I have been called a "scrounger" and other similar names by officers and various administrators at departments where I've worked. But I don't mind being known as thrifty if it helps my fellow officers maintain a professional appearance.
Whether they realize it or not, people tend to judge the quality of a department and its personnel based on the appearance of their uniforms. It costs a lot of money to purchase pants, shirts, and outerwear for every officer, but I've found some tricks smaller agencies can use for acquiring these items without breaking the bank.
You see, for various reasons, larger departments end up with surplus uniforms occupying precious storage space. Over the years, I have made a point of getting to know and work with the people in larger departments who are responsible for supplying uniforms and equipment to their officers to make use of that excess.
When larger departments have annual uniform replacement programs, officers routinely turn in coats, jackets, and raincoats that have only seen "trunk wear," meaning they lay in the car trunk and were only worn on occasion. Officers are provided new replacements annually when turning in these "used" items. Many larger departments also have numerous uniform contracts that change from year to year. Sometimes when this occurs, the department cleans house of existing uniforms due to differences in style, dye lots, etc., between the old and new uniforms.
Retirements, promotions, and weight gain also provide a steady supply of gently used uniforms as well as leather and nylon equipment. Many departments discard these items rather than re-issue them. Believe it or not, some union contracts prohibit the reissuing of uniforms to officers even if the uniforms turned in are still in packages or have tags on them.
Uniforms that are unneeded for any of these reasons are usually available to other smaller departments and agencies. You just need to contact the department's command, request the surplus, and show a justified need for them. In my experience, larger departments are happy to pass these uniforms on to other officers. It helps them make space for other items and they can designate it as a community benefit or tax write-off.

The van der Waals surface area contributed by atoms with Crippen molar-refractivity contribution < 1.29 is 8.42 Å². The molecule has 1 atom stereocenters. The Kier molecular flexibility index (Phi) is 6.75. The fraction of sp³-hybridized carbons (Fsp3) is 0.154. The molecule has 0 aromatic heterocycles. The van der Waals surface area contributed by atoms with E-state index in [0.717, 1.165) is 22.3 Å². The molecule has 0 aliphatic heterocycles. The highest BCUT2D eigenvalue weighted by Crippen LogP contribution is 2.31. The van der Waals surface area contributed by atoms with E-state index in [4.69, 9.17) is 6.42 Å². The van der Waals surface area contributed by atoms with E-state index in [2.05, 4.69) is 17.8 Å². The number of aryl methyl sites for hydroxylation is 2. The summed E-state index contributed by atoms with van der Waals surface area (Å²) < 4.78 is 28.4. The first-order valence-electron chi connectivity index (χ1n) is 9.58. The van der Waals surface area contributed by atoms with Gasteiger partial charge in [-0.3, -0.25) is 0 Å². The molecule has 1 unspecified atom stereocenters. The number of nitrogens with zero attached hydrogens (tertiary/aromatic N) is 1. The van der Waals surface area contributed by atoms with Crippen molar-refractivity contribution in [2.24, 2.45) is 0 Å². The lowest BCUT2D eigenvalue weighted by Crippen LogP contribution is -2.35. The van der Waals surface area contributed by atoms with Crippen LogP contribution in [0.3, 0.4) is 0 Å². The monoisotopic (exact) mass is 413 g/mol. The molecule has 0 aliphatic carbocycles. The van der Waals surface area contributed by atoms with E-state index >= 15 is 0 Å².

You may not know this, but some departments in larger cities actually donate their gently used uniforms to homeless shelters and developing countries. Why? Because no one in law enforcement had the gumption to ask for them.
Surplus uniforms might be free, but procuring them takes some work. First, make yourself available to immediately respond and pick up any requested uniforms and equipment when notified by a larger department. By doing this and taking everything you're offered, you will make friends with the person responsible for running the agency’s uniform department. He or she will remember this when more become available later. You will also be remembered in the event that other non-uniform equipment may need a new home when it is replaced by newer models.[PAGEBREAK]At the outset, you’ll need to put in some work to identify what you've been given. You will usually get a mix of uniforms and equipment in various sizes, conditions, colors, and cuts, in both men's and ladies' styles thrown together in mixed boxes. While some might discount such a mishmash as junk, a little time and effort sorting everything into sizes, seasons, and other categories will likely reveal a wide range of useful items. Initial sorting will also provide you with a good base to start from and make it easier for you to organize and manage your own uniform program going forward.
You might be tempted to automatically trash any soiled garments you receive. This is the biggest mistake you can make. You are dealing with "free surplus" and should expect to expend a little labor. For example, I've acquired white uniform shirts that had collar stains, pen marks on the pockets, and some dirt and dust from being stored or turned in unwashed. A little bleach and soap powder in a home or department washer usually gets them clean. I then fold them and box them until ready to issue them to my officers.